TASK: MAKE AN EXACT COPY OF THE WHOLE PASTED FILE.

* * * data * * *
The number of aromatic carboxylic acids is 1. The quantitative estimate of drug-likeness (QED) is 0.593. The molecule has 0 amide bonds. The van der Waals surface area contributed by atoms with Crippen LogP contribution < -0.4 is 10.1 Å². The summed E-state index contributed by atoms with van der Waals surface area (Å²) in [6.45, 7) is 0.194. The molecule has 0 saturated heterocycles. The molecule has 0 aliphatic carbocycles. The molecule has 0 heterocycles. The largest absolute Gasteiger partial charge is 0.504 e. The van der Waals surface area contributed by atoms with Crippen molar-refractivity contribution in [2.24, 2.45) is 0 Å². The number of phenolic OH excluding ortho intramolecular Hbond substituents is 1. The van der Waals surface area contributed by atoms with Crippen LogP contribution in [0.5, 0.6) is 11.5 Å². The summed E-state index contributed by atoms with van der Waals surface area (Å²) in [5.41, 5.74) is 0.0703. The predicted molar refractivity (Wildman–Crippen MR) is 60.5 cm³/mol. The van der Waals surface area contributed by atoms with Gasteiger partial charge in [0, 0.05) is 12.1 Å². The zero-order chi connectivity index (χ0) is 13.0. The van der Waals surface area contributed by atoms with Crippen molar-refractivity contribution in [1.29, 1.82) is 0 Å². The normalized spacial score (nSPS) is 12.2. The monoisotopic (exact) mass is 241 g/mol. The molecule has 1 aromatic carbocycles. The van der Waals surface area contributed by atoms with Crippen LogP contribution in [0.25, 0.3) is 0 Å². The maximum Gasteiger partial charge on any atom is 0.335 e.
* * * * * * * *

The number of aromatic carboxylic acids is 1. The quantitative estimate of drug-likeness (QED) is 0.593. The molecule has 0 amide bonds. The van der Waals surface area contributed by atoms with Crippen LogP contribution < -0.4 is 10.1 Å². The summed E-state index contributed by atoms with van der Waals surface area (Å²) in [6.45, 7) is 0.194. The molecule has 0 saturated heterocycles. The molecule has 0 aliphatic carbocycles. The molecule has 0 heterocycles. The largest absolute Gasteiger partial charge is 0.504 e. The van der Waals surface area contributed by atoms with Crippen molar-refractivity contribution in [2.24, 2.45) is 0 Å². The number of phenolic OH excluding ortho intramolecular Hbond substituents is 1. The van der Waals surface area contributed by atoms with Crippen LogP contribution in [0.5, 0.6) is 11.5 Å². The summed E-state index contributed by atoms with van der Waals surface area (Å²) in [5.41, 5.74) is 0.0703. The predicted molar refractivity (Wildman–Crippen MR) is 60.5 cm³/mol. The van der Waals surface area contributed by atoms with Gasteiger partial charge in [0, 0.05) is 12.1 Å². The zero-order chi connectivity index (χ0) is 13.0. The van der Waals surface area contributed by atoms with Crippen molar-refractivity contribution in [1.29, 1.82) is 0 Å². The normalized spacial score (nSPS) is 12.2. The monoisotopic (exact) mass is 241 g/mol. The molecule has 1 aromatic carbocycles. The van der Waals surface area contributed by atoms with Crippen LogP contribution in [0.25, 0.3) is 0 Å². The maximum Gasteiger partial charge on any atom is 0.335 e.